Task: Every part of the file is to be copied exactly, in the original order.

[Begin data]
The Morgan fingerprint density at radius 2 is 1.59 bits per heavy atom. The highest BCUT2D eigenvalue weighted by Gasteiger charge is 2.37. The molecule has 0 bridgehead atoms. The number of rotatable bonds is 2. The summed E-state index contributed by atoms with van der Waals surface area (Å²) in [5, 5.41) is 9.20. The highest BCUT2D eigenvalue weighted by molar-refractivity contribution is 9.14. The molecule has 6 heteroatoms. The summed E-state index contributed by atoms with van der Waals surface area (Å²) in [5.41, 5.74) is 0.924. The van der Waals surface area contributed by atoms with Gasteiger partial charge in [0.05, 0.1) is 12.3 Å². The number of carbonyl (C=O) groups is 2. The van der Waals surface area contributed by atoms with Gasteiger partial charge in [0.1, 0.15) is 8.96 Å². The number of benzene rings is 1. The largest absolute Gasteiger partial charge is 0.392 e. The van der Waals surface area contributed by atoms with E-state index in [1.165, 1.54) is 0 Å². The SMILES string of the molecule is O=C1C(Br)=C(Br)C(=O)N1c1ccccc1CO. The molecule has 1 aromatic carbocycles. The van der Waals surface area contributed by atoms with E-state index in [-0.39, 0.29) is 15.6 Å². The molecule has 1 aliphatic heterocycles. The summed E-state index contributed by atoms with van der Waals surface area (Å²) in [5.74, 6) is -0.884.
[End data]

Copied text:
The Morgan fingerprint density at radius 2 is 1.59 bits per heavy atom. The highest BCUT2D eigenvalue weighted by Gasteiger charge is 2.37. The molecule has 0 bridgehead atoms. The number of rotatable bonds is 2. The summed E-state index contributed by atoms with van der Waals surface area (Å²) in [5, 5.41) is 9.20. The highest BCUT2D eigenvalue weighted by molar-refractivity contribution is 9.14. The molecule has 6 heteroatoms. The summed E-state index contributed by atoms with van der Waals surface area (Å²) in [5.41, 5.74) is 0.924. The van der Waals surface area contributed by atoms with Gasteiger partial charge in [0.05, 0.1) is 12.3 Å². The number of carbonyl (C=O) groups is 2. The van der Waals surface area contributed by atoms with Gasteiger partial charge in [0.1, 0.15) is 8.96 Å². The number of benzene rings is 1. The largest absolute Gasteiger partial charge is 0.392 e. The van der Waals surface area contributed by atoms with E-state index in [1.165, 1.54) is 0 Å². The SMILES string of the molecule is O=C1C(Br)=C(Br)C(=O)N1c1ccccc1CO. The molecule has 1 aromatic carbocycles. The van der Waals surface area contributed by atoms with E-state index in [-0.39, 0.29) is 15.6 Å². The molecule has 1 aliphatic heterocycles. The summed E-state index contributed by atoms with van der Waals surface area (Å²) in [5.74, 6) is -0.884.